Every year, Startup Genome publishes a ranking of the top startup ecosystems around the world. In 2019, North America continues to dominate, being home to 14 of the top 30 top startup ecosystems, with 12 of those in the United States. Yet, what the authors call “the Next 30”, vibrant ecosystems enjoying rapid growth, has an even distribution across Asia-Pacific and Europe. The ranking is based on the density of startups and venture capital in these ecosystems.
Not surprisingly, the #1 ecosystem remains Silicon Valley. In the top five, we find also New York City, London, Beijing, and Boston.
The US, of course, remains the strongest startup hub, but Europe is steadily catching up thanks to ever-rising ecosystems like Berlin and Amsterdam. Indeed, Amsterdam-StartupDelta experienced the largest increase in rankings, rising from #19 in 2017 to #15 in 2019. In the top 30, we find more European ecosystems – London, Berlin, Paris, Stockholm, and Amsterdam, Lausanne-Bern-Geneva, Barcelona, Dublin, Munich.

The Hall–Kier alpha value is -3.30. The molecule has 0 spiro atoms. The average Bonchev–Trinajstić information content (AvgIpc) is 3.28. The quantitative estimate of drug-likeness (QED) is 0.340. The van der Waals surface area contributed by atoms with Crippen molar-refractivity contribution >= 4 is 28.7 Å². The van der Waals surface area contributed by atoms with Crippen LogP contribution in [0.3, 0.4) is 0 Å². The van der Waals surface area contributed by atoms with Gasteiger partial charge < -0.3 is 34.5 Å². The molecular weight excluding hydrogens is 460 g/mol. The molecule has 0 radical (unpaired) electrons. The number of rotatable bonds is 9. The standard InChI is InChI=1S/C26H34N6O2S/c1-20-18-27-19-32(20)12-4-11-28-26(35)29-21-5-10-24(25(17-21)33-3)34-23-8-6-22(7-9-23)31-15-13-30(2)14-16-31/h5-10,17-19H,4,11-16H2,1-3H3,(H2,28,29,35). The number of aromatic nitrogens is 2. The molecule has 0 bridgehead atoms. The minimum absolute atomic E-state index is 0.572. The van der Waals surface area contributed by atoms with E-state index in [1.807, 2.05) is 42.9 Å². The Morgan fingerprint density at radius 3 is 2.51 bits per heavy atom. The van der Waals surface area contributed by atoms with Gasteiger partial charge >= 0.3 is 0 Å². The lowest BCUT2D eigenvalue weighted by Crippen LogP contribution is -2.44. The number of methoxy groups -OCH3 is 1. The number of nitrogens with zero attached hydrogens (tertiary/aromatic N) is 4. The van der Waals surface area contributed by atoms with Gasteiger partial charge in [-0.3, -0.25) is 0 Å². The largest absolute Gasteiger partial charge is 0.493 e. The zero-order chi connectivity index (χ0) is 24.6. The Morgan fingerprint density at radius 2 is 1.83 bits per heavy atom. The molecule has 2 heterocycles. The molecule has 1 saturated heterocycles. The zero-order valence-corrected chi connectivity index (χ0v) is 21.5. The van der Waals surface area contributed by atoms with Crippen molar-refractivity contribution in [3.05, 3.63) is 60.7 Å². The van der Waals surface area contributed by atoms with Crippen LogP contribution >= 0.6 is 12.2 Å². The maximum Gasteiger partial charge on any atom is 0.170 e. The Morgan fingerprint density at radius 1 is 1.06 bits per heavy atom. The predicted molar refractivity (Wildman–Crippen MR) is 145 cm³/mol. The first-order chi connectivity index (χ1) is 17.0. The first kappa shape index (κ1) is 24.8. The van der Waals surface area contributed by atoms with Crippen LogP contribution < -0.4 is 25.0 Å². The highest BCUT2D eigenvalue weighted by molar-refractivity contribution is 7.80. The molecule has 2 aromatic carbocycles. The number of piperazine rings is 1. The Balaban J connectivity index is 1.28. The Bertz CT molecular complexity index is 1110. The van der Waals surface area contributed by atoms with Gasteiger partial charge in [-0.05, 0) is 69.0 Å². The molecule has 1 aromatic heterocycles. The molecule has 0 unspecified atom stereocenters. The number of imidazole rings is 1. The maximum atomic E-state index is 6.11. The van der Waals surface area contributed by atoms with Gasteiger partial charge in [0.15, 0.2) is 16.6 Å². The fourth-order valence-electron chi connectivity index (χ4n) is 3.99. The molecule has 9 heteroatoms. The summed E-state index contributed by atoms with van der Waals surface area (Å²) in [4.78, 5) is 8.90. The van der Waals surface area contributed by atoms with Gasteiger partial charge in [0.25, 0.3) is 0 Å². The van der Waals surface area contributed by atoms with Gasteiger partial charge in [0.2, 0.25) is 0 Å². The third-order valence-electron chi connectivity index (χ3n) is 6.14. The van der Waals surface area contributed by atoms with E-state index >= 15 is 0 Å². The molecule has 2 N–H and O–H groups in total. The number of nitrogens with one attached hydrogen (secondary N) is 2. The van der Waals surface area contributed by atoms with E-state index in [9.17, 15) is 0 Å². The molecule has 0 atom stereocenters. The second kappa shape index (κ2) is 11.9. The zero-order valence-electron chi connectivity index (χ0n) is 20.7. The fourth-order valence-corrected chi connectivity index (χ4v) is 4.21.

On a country level, the US (of course) is the one being home to the largest number of hubs – 12, followed by China with its three, and Germany and China with two each.
The authors, however, suggest something rather surprising. With the development of life-sciences and deep tech, there will be more and more new fast-growing hubs that go beyond the traditional software ecosystems. Places that would not be anywhere close to the top ecosystems in software have the potential to build a thriving startup economy leveraging their universities, research capacity, and traditional economic strengths reads the report. For instance, while Lausanne-Bern-Geneva, San Diego, and Munich are not among the best software startup producers, they all made it into the top 30 global startup ecosystems thanks to their performance in Deep Tech and Life Sciences factors.